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The Phytochemistry of Cherokee Aromatic Medicinal Plants

Department of Chemistry, University of Alabama in Huntsville, Huntsville, AL 35899, USA
Aromatic Plant Research Center, 230 N 1200 E, Suite 102, Lehi, UT 84043, USA
Medicines 2018, 5(4), 121;
Received: 25 October 2018 / Revised: 6 November 2018 / Accepted: 8 November 2018 / Published: 12 November 2018
(This article belongs to the Special Issue Plant-Derived Medicines and Biological Activity Evaluation)
PDF [1274 KB, uploaded 12 November 2018]


Background: Native Americans have had a rich ethnobotanical heritage for treating diseases, ailments, and injuries. Cherokee traditional medicine has provided numerous aromatic and medicinal plants that not only were used by the Cherokee people, but were also adopted for use by European settlers in North America. Methods: The aim of this review was to examine the Cherokee ethnobotanical literature and the published phytochemical investigations on Cherokee medicinal plants and to correlate phytochemical constituents with traditional uses and biological activities. Results: Several Cherokee medicinal plants are still in use today as herbal medicines, including, for example, yarrow (Achillea millefolium), black cohosh (Cimicifuga racemosa), American ginseng (Panax quinquefolius), and blue skullcap (Scutellaria lateriflora). This review presents a summary of the traditional uses, phytochemical constituents, and biological activities of Cherokee aromatic and medicinal plants. Conclusions: The list is not complete, however, as there is still much work needed in phytochemical investigation and pharmacological evaluation of many traditional herbal medicines. View Full-Text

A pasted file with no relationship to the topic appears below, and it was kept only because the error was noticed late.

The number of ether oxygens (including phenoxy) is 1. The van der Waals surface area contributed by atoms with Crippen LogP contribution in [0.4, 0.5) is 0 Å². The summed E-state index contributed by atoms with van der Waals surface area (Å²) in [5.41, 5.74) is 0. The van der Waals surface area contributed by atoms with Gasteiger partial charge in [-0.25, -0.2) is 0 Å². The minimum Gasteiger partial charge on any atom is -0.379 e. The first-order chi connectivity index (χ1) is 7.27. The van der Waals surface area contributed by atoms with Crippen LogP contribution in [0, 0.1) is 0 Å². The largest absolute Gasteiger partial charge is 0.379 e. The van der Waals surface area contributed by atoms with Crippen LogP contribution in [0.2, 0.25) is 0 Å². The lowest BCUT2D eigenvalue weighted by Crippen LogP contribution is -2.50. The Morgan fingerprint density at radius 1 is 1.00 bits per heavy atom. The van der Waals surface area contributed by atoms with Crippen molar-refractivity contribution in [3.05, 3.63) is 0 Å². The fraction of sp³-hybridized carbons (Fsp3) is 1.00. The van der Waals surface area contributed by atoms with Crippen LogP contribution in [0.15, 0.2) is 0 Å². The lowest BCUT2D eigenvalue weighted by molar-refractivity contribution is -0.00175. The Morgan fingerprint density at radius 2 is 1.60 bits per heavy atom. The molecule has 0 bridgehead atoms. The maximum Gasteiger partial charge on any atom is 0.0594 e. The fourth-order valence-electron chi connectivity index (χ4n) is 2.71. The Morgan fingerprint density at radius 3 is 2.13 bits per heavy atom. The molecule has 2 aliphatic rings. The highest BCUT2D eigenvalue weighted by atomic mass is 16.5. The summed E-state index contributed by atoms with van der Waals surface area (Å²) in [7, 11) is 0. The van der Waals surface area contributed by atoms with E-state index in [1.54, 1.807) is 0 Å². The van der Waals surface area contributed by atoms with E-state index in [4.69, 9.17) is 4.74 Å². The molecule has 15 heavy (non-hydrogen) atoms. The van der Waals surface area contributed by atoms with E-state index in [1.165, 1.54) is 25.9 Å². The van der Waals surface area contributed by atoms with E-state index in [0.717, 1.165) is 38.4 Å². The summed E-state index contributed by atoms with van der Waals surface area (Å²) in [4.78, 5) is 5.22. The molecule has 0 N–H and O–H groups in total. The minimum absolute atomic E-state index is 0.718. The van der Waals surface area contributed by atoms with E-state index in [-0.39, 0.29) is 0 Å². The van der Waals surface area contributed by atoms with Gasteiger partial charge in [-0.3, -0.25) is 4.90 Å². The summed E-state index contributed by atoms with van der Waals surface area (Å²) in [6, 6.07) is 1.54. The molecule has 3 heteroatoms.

Keywords: Cherokee; Native American; traditional herbal medicine; chemical constituents; pharmacology Cherokee; Native American; traditional herbal medicine; chemical constituents; pharmacology

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This is an open access article distributed under the Creative Commons Attribution License which permits unrestricted use, distribution, and reproduction in any medium, provided the original work is properly cited (CC BY 4.0).

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Setzer, W.N. The Phytochemistry of Cherokee Aromatic Medicinal Plants. Medicines 2018, 5, 121.

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